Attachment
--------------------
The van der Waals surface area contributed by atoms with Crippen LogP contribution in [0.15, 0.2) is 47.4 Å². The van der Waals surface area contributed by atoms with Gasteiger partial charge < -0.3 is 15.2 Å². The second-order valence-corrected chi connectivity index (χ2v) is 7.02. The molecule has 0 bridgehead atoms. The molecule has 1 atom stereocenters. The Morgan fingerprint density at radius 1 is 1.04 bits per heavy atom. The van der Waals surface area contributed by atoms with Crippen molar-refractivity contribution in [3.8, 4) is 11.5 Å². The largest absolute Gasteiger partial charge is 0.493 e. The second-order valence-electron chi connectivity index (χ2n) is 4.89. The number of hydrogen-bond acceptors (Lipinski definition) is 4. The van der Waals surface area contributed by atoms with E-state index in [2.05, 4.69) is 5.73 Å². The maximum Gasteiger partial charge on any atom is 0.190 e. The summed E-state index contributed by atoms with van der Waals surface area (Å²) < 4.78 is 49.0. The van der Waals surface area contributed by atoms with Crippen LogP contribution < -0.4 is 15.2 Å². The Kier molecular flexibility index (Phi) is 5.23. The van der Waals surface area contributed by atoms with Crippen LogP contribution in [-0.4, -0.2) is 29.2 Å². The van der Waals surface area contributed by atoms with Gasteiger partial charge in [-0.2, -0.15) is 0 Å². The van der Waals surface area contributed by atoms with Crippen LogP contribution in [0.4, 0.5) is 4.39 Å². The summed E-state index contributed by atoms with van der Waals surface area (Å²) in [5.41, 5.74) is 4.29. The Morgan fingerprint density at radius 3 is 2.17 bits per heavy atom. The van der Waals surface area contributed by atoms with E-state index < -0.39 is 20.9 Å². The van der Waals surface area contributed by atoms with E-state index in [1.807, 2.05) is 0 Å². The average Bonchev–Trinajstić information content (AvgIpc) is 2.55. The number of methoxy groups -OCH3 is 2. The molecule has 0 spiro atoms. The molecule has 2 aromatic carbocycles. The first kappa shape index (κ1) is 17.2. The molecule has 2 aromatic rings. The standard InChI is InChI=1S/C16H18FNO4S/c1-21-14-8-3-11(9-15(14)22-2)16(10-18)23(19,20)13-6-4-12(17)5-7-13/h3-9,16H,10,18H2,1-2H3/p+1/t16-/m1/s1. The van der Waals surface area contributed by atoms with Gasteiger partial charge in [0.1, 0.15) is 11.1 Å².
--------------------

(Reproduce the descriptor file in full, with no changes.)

The van der Waals surface area contributed by atoms with Crippen LogP contribution in [0.15, 0.2) is 47.4 Å². The van der Waals surface area contributed by atoms with Gasteiger partial charge < -0.3 is 15.2 Å². The second-order valence-corrected chi connectivity index (χ2v) is 7.02. The molecule has 0 bridgehead atoms. The molecule has 1 atom stereocenters. The Morgan fingerprint density at radius 1 is 1.04 bits per heavy atom. The van der Waals surface area contributed by atoms with Crippen molar-refractivity contribution in [3.8, 4) is 11.5 Å². The largest absolute Gasteiger partial charge is 0.493 e. The second-order valence-electron chi connectivity index (χ2n) is 4.89. The number of hydrogen-bond acceptors (Lipinski definition) is 4. The van der Waals surface area contributed by atoms with E-state index in [2.05, 4.69) is 5.73 Å². The maximum Gasteiger partial charge on any atom is 0.190 e. The summed E-state index contributed by atoms with van der Waals surface area (Å²) < 4.78 is 49.0. The van der Waals surface area contributed by atoms with Crippen LogP contribution < -0.4 is 15.2 Å². The Kier molecular flexibility index (Phi) is 5.23. The van der Waals surface area contributed by atoms with Crippen LogP contribution in [-0.4, -0.2) is 29.2 Å². The van der Waals surface area contributed by atoms with Gasteiger partial charge in [-0.2, -0.15) is 0 Å². The van der Waals surface area contributed by atoms with Crippen LogP contribution in [0.4, 0.5) is 4.39 Å². The summed E-state index contributed by atoms with van der Waals surface area (Å²) in [5.41, 5.74) is 4.29. The Morgan fingerprint density at radius 3 is 2.17 bits per heavy atom. The van der Waals surface area contributed by atoms with E-state index < -0.39 is 20.9 Å². The van der Waals surface area contributed by atoms with E-state index in [1.807, 2.05) is 0 Å². The average Bonchev–Trinajstić information content (AvgIpc) is 2.55. The number of methoxy groups -OCH3 is 2. The molecule has 0 spiro atoms. The molecule has 2 aromatic carbocycles. The first kappa shape index (κ1) is 17.2. The molecule has 2 aromatic rings. The standard InChI is InChI=1S/C16H18FNO4S/c1-21-14-8-3-11(9-15(14)22-2)16(10-18)23(19,20)13-6-4-12(17)5-7-13/h3-9,16H,10,18H2,1-2H3/p+1/t16-/m1/s1. The van der Waals surface area contributed by atoms with Gasteiger partial charge in [0.1, 0.15) is 11.1 Å².